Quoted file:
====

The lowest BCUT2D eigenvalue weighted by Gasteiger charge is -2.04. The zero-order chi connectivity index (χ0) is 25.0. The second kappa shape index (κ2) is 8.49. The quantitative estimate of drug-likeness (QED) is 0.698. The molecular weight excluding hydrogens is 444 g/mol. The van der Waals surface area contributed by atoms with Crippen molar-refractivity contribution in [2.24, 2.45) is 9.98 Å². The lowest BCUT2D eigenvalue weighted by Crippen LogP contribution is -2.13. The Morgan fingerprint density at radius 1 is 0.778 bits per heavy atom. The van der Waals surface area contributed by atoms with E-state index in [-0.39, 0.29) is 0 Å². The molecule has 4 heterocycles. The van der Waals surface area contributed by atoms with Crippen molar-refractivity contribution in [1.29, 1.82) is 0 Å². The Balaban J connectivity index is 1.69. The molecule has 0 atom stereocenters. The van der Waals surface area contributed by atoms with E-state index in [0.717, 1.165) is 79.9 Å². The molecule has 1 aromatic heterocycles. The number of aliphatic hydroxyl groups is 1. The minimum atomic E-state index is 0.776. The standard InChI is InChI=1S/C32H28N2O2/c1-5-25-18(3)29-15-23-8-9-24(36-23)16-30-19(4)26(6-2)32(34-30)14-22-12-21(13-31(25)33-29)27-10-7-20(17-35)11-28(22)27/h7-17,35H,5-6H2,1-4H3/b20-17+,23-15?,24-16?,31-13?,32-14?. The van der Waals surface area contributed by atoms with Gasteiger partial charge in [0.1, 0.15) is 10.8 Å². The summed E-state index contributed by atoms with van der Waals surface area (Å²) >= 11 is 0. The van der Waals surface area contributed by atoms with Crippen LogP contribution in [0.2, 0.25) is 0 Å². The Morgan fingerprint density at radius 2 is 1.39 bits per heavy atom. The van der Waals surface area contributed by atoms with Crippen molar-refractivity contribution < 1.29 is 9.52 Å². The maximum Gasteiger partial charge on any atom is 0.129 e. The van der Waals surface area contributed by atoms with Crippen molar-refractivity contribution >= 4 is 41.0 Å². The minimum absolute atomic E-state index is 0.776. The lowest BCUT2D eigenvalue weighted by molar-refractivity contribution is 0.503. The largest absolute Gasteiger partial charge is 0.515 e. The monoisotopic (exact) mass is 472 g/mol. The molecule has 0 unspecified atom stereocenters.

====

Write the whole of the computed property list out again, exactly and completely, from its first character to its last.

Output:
The lowest BCUT2D eigenvalue weighted by Gasteiger charge is -2.04. The zero-order chi connectivity index (χ0) is 25.0. The second kappa shape index (κ2) is 8.49. The quantitative estimate of drug-likeness (QED) is 0.698. The molecular weight excluding hydrogens is 444 g/mol. The van der Waals surface area contributed by atoms with Crippen molar-refractivity contribution in [2.24, 2.45) is 9.98 Å². The lowest BCUT2D eigenvalue weighted by Crippen LogP contribution is -2.13. The Morgan fingerprint density at radius 1 is 0.778 bits per heavy atom. The van der Waals surface area contributed by atoms with E-state index in [-0.39, 0.29) is 0 Å². The molecule has 4 heterocycles. The van der Waals surface area contributed by atoms with Crippen molar-refractivity contribution in [1.29, 1.82) is 0 Å². The Balaban J connectivity index is 1.69. The molecule has 0 atom stereocenters. The van der Waals surface area contributed by atoms with E-state index in [0.717, 1.165) is 79.9 Å². The molecule has 1 aromatic heterocycles. The number of aliphatic hydroxyl groups is 1. The minimum atomic E-state index is 0.776. The standard InChI is InChI=1S/C32H28N2O2/c1-5-25-18(3)29-15-23-8-9-24(36-23)16-30-19(4)26(6-2)32(34-30)14-22-12-21(13-31(25)33-29)27-10-7-20(17-35)11-28(22)27/h7-17,35H,5-6H2,1-4H3/b20-17+,23-15?,24-16?,31-13?,32-14?. The van der Waals surface area contributed by atoms with Gasteiger partial charge in [0.1, 0.15) is 10.8 Å². The summed E-state index contributed by atoms with van der Waals surface area (Å²) >= 11 is 0. The van der Waals surface area contributed by atoms with Crippen LogP contribution in [0.2, 0.25) is 0 Å². The Morgan fingerprint density at radius 2 is 1.39 bits per heavy atom. The van der Waals surface area contributed by atoms with Crippen molar-refractivity contribution < 1.29 is 9.52 Å². The maximum Gasteiger partial charge on any atom is 0.129 e. The van der Waals surface area contributed by atoms with Crippen molar-refractivity contribution >= 4 is 41.0 Å². The minimum absolute atomic E-state index is 0.776. The lowest BCUT2D eigenvalue weighted by molar-refractivity contribution is 0.503. The largest absolute Gasteiger partial charge is 0.515 e. The monoisotopic (exact) mass is 472 g/mol. The molecule has 0 unspecified atom stereocenters.